Annual Matheson Lecture: "Toward an Ecological History of World Literature"

Professor Walter Cohen (University of Michigan)

This talk makes a claim for the significant causal force of environmental catastrophes in the shaping of world literary history.

 The literary constellation around such catastrophes has a distinctive structure, both thematic and formal, both in antecedents and in effects. An analogy is provided by the history of mass extinctions. We are currently in the midst of the sixth of these, the first caused by humans. Characteristically, the aftermath of such extinctions enables previously marginal life-forms to develop and thrive in unimagined fashion: the rise of mammals in the wake of the elimination of large dinosaurs is only the most familiar example. But mass extinctions may not constitute a mere analogy. Rather, the commonality of environmental catastrophe across species extinction and, say, the birth and death of genres suggests that literary history may in this respect be seen as a local instance of far larger forces not limited to their impact on humans.

The discussion focuses on the transformation of already-existent and successful literary languages, only touching on related materials, and so does not represent a universalizing hypothesis. Further, most of the evidence is taken from the literary history of the West over the past two millennia (most notably, the Black Death and the Little Ice Age)—partly because information is often inadequate for earlier eras and other regions. Still, considerable attention is paid to the Ancient Near East and to China, where the correlation of ecological crisis and the fall of dynasties is particularly prominent. The survey ends by considering the status of contemporary post-apocalyptic literature: in other words, the response to ecological crisis avant la lettre.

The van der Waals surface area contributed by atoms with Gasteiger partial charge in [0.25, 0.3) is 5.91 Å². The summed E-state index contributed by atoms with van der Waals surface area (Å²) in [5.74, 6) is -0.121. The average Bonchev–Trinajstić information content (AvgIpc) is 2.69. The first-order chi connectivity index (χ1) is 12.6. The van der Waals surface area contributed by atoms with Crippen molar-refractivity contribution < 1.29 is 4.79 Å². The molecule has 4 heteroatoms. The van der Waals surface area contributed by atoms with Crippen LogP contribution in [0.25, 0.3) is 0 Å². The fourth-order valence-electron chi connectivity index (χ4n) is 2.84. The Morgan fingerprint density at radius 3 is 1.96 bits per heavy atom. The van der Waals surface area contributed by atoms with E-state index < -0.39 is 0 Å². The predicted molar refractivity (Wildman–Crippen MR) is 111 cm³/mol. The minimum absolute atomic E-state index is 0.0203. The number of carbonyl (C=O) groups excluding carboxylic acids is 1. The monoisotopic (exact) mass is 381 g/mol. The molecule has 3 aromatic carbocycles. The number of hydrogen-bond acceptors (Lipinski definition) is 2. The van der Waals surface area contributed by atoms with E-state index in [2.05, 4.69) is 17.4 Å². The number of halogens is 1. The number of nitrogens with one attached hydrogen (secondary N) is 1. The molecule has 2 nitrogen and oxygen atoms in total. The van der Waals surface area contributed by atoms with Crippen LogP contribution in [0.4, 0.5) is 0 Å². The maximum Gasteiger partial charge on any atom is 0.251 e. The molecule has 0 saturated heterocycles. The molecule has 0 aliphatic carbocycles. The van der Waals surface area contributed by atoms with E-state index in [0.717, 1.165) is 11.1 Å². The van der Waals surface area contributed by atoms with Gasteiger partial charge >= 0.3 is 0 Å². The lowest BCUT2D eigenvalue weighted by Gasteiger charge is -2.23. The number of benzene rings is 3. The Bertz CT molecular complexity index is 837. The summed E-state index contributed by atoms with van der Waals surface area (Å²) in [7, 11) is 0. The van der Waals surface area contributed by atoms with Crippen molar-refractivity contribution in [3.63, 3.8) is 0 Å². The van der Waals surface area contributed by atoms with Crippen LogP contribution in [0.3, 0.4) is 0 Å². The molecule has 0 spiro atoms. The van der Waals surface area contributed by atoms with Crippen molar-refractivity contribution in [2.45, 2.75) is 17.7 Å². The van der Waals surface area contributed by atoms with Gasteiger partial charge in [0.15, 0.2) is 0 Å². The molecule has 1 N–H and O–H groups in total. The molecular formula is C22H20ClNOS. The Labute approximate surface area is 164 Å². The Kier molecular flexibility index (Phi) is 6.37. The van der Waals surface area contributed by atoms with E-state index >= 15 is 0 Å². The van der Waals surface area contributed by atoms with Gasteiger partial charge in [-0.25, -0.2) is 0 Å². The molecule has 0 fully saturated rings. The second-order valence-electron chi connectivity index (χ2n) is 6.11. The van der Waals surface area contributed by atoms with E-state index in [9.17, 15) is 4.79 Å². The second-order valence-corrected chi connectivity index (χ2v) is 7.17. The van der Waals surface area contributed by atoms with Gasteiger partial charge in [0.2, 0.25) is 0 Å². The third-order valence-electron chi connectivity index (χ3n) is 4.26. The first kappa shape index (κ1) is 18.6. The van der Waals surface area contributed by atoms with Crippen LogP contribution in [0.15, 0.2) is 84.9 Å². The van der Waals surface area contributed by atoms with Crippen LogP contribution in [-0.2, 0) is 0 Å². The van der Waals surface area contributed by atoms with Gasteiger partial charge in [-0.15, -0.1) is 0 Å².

The conclusion has three purposes. First, it briefly locates the preceding discussion in relation to dominant strains in ecological literary study, from which it for the most part diverges. Second, it attempts to distinguish environmental calamity from other comparable major forms of social disruption—war and conquest, revolution, and state collapse. Finally, it reflects on the weaknesses and limitations of the proposed model.